These out-of pocket costs are sure to escalate. A recent report from the Kaiser Health News indicated that the new normal for employer health insurance plans will be the high-deductible plans that once were regarded as "catastrophic" alternatives for people with limited financial resources. Seventy percent of large companies recently surveyed by the benefits consultant firm Towers Watson said they'll offer high-deductible insurance by 2013, combined with personal accounts that let patients buy medical services with pretax dollars, often funded by the employer.
But nearly a fifth of these Fortune 500 companies claimed that high-deductible coverage would be the only option in 2013.
So, faced with the ever-escalating cost of drugs and the shrinking reimbursement by employers and the government, what can we can do to spend less on medicine?
Five Cost-Saving Tips from Consumer Reports
Consumer Reports consulted the medical experts at its Best Buy Drugs and they recommended these five ways to cut the cost of your medications without endangering your health:
- Ask Your Doctor for Generics. Generic drugs can cost up to 95 percent less that comparable brand-names, and nearly three-quarters of all medications are available in generic versions. The Food and Drug Administration regulates generics and brand names drugs in the same way. I've been surprised by the number of times a doctor has prescribed a brand-name drug without letting me know a lower-cost generic was available. It pays to ask.
- Check out Discount Programs. Chain drugstores, supermarkets, big-box retailers, and pharmacies at warehouse clubs have all offered so-called "$4 generic drug" discount programs for nearly a decade. Prices go as low as $10 for a three-month supply of some meds. Most chains offer added perks, such as savings on flu shots or discounts on store-brand products. Program details vary, so it's important to check around.
- Negotiate with Independents. Although neighborhood independent pharmacies might not advertise or offer discounted generic drug programs like their national chain competitors, store owners might be willing to match the prices of the big chain stores. (In a recent Consumer Reports survey, independents scored highest for personal service and accessibility.) But note: Regardless of which type of pharmacy you use, stick with one place; don't shop around for the best price for each of your meds. Using the same pharmacy for all your prescriptions can help make sure you don't experience negative drug interactions or other safety problems.
- Order Online (In the U.S.) Last year Consumer Reports searched for the best price on four widely prescribed brand-name drugs -- Lipitor, Nexium, Plavix, and Singular. The lowest prices were found on three websites: HealthWarehouse.com, Familymeds.com,and drugstore.com. Those three are fine, CR says. But a recent analysis of more than 8,000 online pharmacies by the National Association of Boards of Pharmacy found that just three percent of them appeared to be legitimate. (As for online Canadian pharmacies, CR and I have different views. See discussion below.)
- Follow Your Formulary. Insurance companies that cover prescription drugs and Medicare Part D plans have formularies that offer pricing advantages when you fill prescriptions from their "tier 1" list (usually generic drugs) and "preferred" medications (branded and generic). On private plans, the average co-pay is $10 for tier 1 drugs, $29 for preferred. Co-pays for drugs on a plan's "non-preferred" list average $49. For very high-priced medications or so-called "lifestyle" drugs (those not medically necessary), the co-pays average $91.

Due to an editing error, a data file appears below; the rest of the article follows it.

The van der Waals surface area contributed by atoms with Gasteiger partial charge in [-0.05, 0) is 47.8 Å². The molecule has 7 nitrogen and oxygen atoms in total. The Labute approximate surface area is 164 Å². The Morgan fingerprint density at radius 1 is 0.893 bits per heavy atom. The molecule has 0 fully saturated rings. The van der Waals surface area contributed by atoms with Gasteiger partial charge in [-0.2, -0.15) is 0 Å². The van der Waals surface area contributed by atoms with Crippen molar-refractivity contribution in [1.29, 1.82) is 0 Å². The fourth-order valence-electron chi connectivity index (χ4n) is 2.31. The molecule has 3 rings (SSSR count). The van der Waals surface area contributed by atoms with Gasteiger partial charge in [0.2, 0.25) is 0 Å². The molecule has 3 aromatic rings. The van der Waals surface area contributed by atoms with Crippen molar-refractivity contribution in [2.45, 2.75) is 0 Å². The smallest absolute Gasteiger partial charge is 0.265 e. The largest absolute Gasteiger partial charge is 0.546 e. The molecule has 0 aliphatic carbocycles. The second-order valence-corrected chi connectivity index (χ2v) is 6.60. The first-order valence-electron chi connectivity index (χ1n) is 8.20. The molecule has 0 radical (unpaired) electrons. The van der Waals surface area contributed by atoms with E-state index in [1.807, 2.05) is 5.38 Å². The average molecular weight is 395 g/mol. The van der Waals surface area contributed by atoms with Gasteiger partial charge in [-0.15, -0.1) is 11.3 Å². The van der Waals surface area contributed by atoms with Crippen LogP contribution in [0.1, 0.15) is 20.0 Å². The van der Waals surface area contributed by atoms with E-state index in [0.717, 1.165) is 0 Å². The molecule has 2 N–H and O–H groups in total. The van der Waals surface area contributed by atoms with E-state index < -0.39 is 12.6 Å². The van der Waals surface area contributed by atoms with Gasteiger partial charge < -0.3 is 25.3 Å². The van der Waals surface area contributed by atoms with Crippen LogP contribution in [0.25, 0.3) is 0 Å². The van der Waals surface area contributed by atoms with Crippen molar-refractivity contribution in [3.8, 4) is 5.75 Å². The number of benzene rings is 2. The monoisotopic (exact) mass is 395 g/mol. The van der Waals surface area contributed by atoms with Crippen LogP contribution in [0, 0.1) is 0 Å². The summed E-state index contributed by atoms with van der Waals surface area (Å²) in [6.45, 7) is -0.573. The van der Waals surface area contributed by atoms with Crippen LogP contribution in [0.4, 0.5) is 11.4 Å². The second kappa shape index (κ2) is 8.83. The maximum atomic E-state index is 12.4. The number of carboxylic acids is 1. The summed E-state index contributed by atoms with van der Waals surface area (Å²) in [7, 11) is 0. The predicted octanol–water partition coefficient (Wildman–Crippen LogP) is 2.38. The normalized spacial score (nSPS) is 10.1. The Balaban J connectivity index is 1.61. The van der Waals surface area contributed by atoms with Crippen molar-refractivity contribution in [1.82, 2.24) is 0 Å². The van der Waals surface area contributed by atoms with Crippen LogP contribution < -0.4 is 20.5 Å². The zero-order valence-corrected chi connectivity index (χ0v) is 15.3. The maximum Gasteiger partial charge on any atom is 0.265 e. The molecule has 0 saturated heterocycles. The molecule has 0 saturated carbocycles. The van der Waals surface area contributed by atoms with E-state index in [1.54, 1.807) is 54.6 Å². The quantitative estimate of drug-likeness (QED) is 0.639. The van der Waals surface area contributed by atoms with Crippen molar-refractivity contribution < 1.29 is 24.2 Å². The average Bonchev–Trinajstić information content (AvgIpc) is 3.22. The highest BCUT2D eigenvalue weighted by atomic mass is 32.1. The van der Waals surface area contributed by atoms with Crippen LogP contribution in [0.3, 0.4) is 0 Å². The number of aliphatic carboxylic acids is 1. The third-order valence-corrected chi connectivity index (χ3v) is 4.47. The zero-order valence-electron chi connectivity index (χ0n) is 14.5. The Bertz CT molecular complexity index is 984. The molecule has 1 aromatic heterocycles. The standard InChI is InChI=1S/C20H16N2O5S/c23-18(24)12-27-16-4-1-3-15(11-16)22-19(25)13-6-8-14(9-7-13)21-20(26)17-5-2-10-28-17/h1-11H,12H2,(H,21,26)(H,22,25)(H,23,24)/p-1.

- How About Cutting Your Pills in Half? The dosage amounts that are most commonly used by doctors are based on what seems to work for most people. But what works best for any individual can fall anywhere on a broad spectrum of possible dosages. I have a theory, substantiated by some studies I've seen, that seniors generally need less than dosages generally prescribed for most meds. For my three most expensive meds, I now cut the prescribed pill in half, saving myself a good bit of $$. But I decided to do this in each instance for different reasons.
- Azilect, A commonly prescribed medication that may slow the progression of Parkinson's is far and away my most expensive med. A 90-day supply costs over $900. Although my out-of-pocket share of this amount is only about $110, the total cost is what is used when calculating my annual drug costs covered by Medicare, and Azilect has been the major factor in pushing me into Medicare 's donut hole for the past two years. When that happens, I pay the full price for all my meds for the rest of the year. I was prescribed a 1mg dose of Azilect, but I noticed in researching Azilect that some doctors prescribe only 0.5 mg. So I got my neurologist's approval to cut my 1mg. pills in half.
- Tribenzor. This is an expensive blood pressure med. I had to give up on another blood pressure med that had been working pretty well when I developed a chronic cough as a side effect. My internist experimented with other blood pressure meds, but none proved effective until we tried Tribenzor. But I was experiencing nausea and a general feeling of malaise while taking it. So I decided to experiment with cutting the prescribed pill in half. The side effects went away. The lower dosage doesn't work quite as well on the bp readings, but they are usually in the normal range. I use a home bp monitor and when the readings go up above the normal range, I go back to the full dosage for a day or two.
- Lipitor. Even though a generic has finally come on the market for this most widely used statin for cholesterol, it still carries a fairly high price. With my internist's OK, I now cut my 20mg pill in half... but not to save money. I decided to reduce the amount after reading that Lipitor and other statins can result in short-term memory losses in some people.